The following review of Remy, one of the adult-exclusive restaurants along with Palo aboard the Dream class ships, is based on our dinner aboard the Dream in June 2019. As I mentioned in our trip report , the menu was recently updated for the summer. Remy continues to be the lone restaurant with frequent menu updates. However, there are still some similarities to our October 2018 and March 2019 dinners.
The foie gras, and cauliflower with lime zest canapés remain the welcome dish which replaced the fried tomato soup cube. Between the two canapés, the cauliflower is our favorite. The lime zest and the black pepper add a wonderful burst of flavor.
The all new bread which we first had in March on the Fantasy is so delicious, that I abandoned my steadfast rule of not filling up on bread, and had a total of 3 slices thought the evening. The dough is being made by a master bread maker in France and baked fresh on the ships. Paired with the butter and sea salt and you have a meal in and of itself.
One of the lovely treats at Remy is the complimentary Colette cocktail. For guests who prefer a non-alcoholic drink Remy offers a Linguini which is a passionfruit, jasmine tea, and raspberry puree mocktail. The photo below is not great as I will admit the drinks were at another table and the photo was taken over Emily’s shoulder and heavily cropped.
We both started out with the amuse-bouche. Under the crisp was a delightful parsnip puree over a curry cream. The crisp is dusted with a lime zest and black pepper just like the canapés.
The menus are curated by 3-Star Michelin Chef Arnaud Lallement and Chef Scott Hunnel of the AAA Five Diamond and Forbes Travel Guide Five-Star awarded Victoria and Albert’s at Walt Disney World.
Our server for the evening was Norman, and he was able to work out a menu for each of us based on my selfish allergy and Emily’s dietary preferences. We are still not jaded by the regular menu enough to consider any of the enhancements such as the caviar, or Miyazaki Beef. The enhancement menu also features a plug for Remy Brunch and Pompidou’s Patisseries Dessert Experience.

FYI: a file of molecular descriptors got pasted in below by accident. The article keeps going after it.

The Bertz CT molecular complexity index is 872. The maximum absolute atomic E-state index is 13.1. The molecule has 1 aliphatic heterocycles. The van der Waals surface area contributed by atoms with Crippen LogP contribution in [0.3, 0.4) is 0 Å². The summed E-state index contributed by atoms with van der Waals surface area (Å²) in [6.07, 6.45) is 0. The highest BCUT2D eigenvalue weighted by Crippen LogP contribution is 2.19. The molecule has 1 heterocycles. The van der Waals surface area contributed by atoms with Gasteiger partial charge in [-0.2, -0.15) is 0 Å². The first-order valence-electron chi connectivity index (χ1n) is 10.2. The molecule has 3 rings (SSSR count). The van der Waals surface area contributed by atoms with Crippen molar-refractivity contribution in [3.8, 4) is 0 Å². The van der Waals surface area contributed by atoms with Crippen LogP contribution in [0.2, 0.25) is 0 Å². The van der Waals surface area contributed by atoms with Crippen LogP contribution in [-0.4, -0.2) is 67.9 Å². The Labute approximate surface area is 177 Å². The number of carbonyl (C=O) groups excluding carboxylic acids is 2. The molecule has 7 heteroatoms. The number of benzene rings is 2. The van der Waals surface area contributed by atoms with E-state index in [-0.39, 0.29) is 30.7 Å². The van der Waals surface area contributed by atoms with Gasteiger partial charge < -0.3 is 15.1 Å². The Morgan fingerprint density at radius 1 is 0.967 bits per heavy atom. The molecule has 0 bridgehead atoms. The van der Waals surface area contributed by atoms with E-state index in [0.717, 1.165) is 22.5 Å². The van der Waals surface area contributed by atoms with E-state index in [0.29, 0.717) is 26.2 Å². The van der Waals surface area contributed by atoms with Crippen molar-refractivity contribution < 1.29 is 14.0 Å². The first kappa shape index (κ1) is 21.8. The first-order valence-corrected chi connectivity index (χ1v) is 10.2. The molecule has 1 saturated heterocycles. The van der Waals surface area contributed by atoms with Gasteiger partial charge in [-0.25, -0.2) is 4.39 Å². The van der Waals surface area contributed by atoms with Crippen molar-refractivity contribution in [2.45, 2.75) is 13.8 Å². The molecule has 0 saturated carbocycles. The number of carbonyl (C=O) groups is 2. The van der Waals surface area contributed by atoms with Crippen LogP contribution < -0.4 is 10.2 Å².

During our Champagne Tasting on embarkation day, we met Vincent, the sommelier from Remy. Vincent refused to serve the bottle of Champagne we brought to Remy until Emily correctly identified the grapes used in the production. To his surprise, she knew.
For my first course, I was served the Tomate from Lallement’s side of the menu. The Tomate was a two part course. The first was a trio of tomatoes each with a different coating: cherry, pineapple, and basil. Each combination was unique, but I like the basil the best. The second part was a tomato consommé with two tomato consommé ice cubes. The drink is extremely flavorful.
Emily first course was Hunnel’s Alaskan King Crab on watermelon. Norman introduced the dish as having some jalapeño, but it was not apparent.
We both receive the same second course, Hunnel’s Glacier 51 Toothfish. The Patagonian Toothfish comes from deep in the sub-Antarctic waters near Heard Island, over 2500 mile from mainland Australia. The fish was prepared using the la plancha method which with the high temperature sear results in crispy top and a tender body. This created a wonderful contract of textures. The toothfish was served on a bed of potato dill sauce and herb oil. Hands down, this was the best course we’ve ever had from Remy. I’d return in a heartbeat just for this dish alone.
After the toothfish, the rest of the dinner was downhill. Just kidding. However, in the future, if still on the menu, I’d prefer the toothfish for the final course.
Our third courses soon arrived. I was served Hunnel’s French quail which was wrapped in smoked bacon and topped with a cornbread crisp. Accompanying the quail were brussel sprouts and corn puree. The dish was finished with a quail reduction that featured Grand Mariner which gave the dish a lovely orange flavor.
Emily’s penultimate course was Lallement’s Maine Lobster (Homard). The lobster was joined by artichoke hearts and a butter sauce. The coral crisp was fishy.
My final course featured Lallement’s Wagyu Beef with a miso-sake sauce. The beef was joined by tender bacon rolls, pistachio cream, and onions.